The Gut Microbiome: the Forgotten Organ?
What is the gut microbiome?
Did you know that our Gut Microbiome functions just like a separate organ? This collection of micro-organisms consists of bacteria, parasites and fungi. It weighs up to 2kg, contains 150 times the number of bacterial genes compared to human genes and carries out many different functions for our body! There’s approximately 1000 bacterial species living inside of us. In the last decade or so there’s been an explosion of research into the gut microbiome and its importance in human health.
What does the gut microbiome do for us?
- Provides 70% of our immune system
- Defends us from infections and disease-causing bacteria
- Helps us digest food
- Allows us to tolerate food (rather than react to it)
- Helps us absorb nutrients through the gut lining
- Produces nutrients for us (vitamin K, folate and B12)
- Produces brain chemicals such as serotonin (the happy “hormone”)
- Helps regulate our appetite and our weight
- Helps us detoxify and remove toxins
- Helps us form normal stools and have regular bowel movements
- Impacts on inflammation throughout the whole body
The gut microbiome is central to our health. So much so, it can be considered a vital organ. There so much that we can do to encourage a healthy gut microbiome via our diet and lifestyle. But first lets look at what can damage our gut ,microbiome and impair our health.
What can go wrong with our gut microbiome?
An unhealthy microbiome (known as gut dysbiosis) is where we have more “bad” bacteria or other micro-organisms compared to “good” bacteria. This bad bacteria can cause digestive problems such as:
- Poor digestion
- Diarrhoea or constipation
- Bloating and excess gas
- Damage to the stomach lining
- Food intolerances
- Nutritional deficiencies
- Interfere with vitamin/mineral absorption
It can also cause issues outside of the digestive system such as:
- lowered immunity
- an over-active immune system
- exacerbate or trigger autoimmune conditions
- low moods and anxiety
- brain fog
- poor liver detoxification
- inflammation throughout the whole body (manifesting as skin conditions, joint pain, liver inflammation and weight gain).
Bad bacteria can damage our intestinal lining and trigger an inflammatory immune response which can spread from the gut to elsewhere in the body, wreaking all sorts of havoc.
Conditions we now know are linked to the gut microbiome
- Diabetes (type 1 and 2)
- Non-alcoholic fatty liver disease (NAFLD)
- Atherosclerosis & cardiovascular heart disease
- Depression and anxiety
- Fibromyalgia/chronic pain
- Rheumatoid arthritis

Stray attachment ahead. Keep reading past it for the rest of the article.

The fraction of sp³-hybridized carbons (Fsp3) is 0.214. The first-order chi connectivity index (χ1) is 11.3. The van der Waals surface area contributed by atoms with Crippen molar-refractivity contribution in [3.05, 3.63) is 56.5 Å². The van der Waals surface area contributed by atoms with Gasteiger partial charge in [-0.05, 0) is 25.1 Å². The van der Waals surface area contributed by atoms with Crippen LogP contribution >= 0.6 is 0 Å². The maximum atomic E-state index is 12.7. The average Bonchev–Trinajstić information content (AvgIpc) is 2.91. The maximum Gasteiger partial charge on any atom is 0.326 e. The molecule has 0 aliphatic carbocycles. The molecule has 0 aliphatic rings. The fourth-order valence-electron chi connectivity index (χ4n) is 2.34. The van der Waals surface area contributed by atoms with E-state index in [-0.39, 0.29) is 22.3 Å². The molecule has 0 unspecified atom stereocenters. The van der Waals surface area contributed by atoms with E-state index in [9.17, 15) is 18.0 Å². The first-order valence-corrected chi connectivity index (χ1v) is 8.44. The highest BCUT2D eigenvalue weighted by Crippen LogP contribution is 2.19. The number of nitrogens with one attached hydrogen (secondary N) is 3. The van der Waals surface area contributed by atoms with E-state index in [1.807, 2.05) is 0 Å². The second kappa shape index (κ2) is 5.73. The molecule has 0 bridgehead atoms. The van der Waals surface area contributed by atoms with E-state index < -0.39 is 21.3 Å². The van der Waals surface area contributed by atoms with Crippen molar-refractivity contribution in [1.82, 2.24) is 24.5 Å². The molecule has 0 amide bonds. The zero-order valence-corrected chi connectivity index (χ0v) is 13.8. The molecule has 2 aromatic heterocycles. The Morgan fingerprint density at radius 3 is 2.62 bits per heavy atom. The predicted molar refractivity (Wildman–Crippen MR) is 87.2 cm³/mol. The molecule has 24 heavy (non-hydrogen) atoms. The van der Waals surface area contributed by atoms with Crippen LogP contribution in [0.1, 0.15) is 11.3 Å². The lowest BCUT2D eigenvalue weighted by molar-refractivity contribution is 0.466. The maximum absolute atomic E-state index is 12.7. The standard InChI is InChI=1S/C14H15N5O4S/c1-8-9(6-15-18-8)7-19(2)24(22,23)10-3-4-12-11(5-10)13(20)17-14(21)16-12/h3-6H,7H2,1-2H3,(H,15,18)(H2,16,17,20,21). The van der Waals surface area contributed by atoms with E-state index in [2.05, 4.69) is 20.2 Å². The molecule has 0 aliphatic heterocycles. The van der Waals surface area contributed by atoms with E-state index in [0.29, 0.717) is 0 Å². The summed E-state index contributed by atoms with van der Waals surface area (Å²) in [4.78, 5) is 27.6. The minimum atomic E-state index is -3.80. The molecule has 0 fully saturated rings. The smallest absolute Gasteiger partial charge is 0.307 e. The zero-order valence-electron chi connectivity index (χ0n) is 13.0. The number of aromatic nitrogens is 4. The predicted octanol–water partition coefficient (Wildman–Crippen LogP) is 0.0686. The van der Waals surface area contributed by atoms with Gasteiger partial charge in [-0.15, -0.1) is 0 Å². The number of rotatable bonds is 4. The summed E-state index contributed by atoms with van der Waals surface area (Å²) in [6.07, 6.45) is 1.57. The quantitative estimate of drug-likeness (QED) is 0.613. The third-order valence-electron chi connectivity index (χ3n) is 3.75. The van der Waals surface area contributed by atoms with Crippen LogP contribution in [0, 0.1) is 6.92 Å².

- Autoimmune thyroiditis
What causes bad bacteria in our gut?
Our diet has a major impact on our gut microbiome. An inflammatory diet high in sugar, refined carbohydrates, alcohol and saturated/trans fats, artificial sweeteners and additives can encourage bad bacteria and reduce the beneficial bacteria in our gut. An anti-inflammatory diet consisting of whole fruits and vegetables, nuts, seeds, good quality protein, healthy fats and prebiotic foods can support the growth of beneficial bacteria. Long story short – our diet shapes our gut microbiome. However, it’s not just our diet that affects our gut microbiome. All of these other factors affect it too (which can impact the balance of good/bad bacteria):
- Medications – such as antibiotics, painkillers, PPI’s, hormonal birth control
- Food poisoning
- Food intolerances
- Nutritional deficiencies
- Toxins (pesticides, chloride, additives, plastics)
- Sedentary lifestyle
- Sleep deprivation
What can we do to have a healthy gut microbiome?
A good foundation for maintaining a healthy gut microbiome:
- Eat an anti-inflammatory diet – download my free cheat sheet here
- Eat a diverse range of fruits and vegetables every day
- Avoid unnecessary medications like antibiotics, painkillers and PPI’s which kill off good bacteria and promote the growth of bad bacteria
- Reduce stress. We know that stress increases the growth of bad bacteria and reduces good bacteria.
- Eat organic foods because pesticides kill off the good bugs too (and always wash your fruit and veg!)
- Prioritise good quality sleep
- Exercise moderately
It’s a bit more complicated than that if you have a bacterial or yeast overgrowth, virus or parasite in your gut as this would require a more personalised targetted approach. It can really help to work with a gut health specialist to address the root cause of the imbalance or infection. Do get in touch if you feel this applies to you.
The gut microbiome plays a vital role in our health just like many organs in the body. I dare say it won’t be long before we start seeing microbiome specialist just like any other heath specialist. A healthy gut microbiome is crucial, not only for healthy digestion, but our overall health. It is especially important for lowering inflammation throughout the body. We now know that inflammation is a key factor in all chronic diseases. Post below if you have any questions or comments.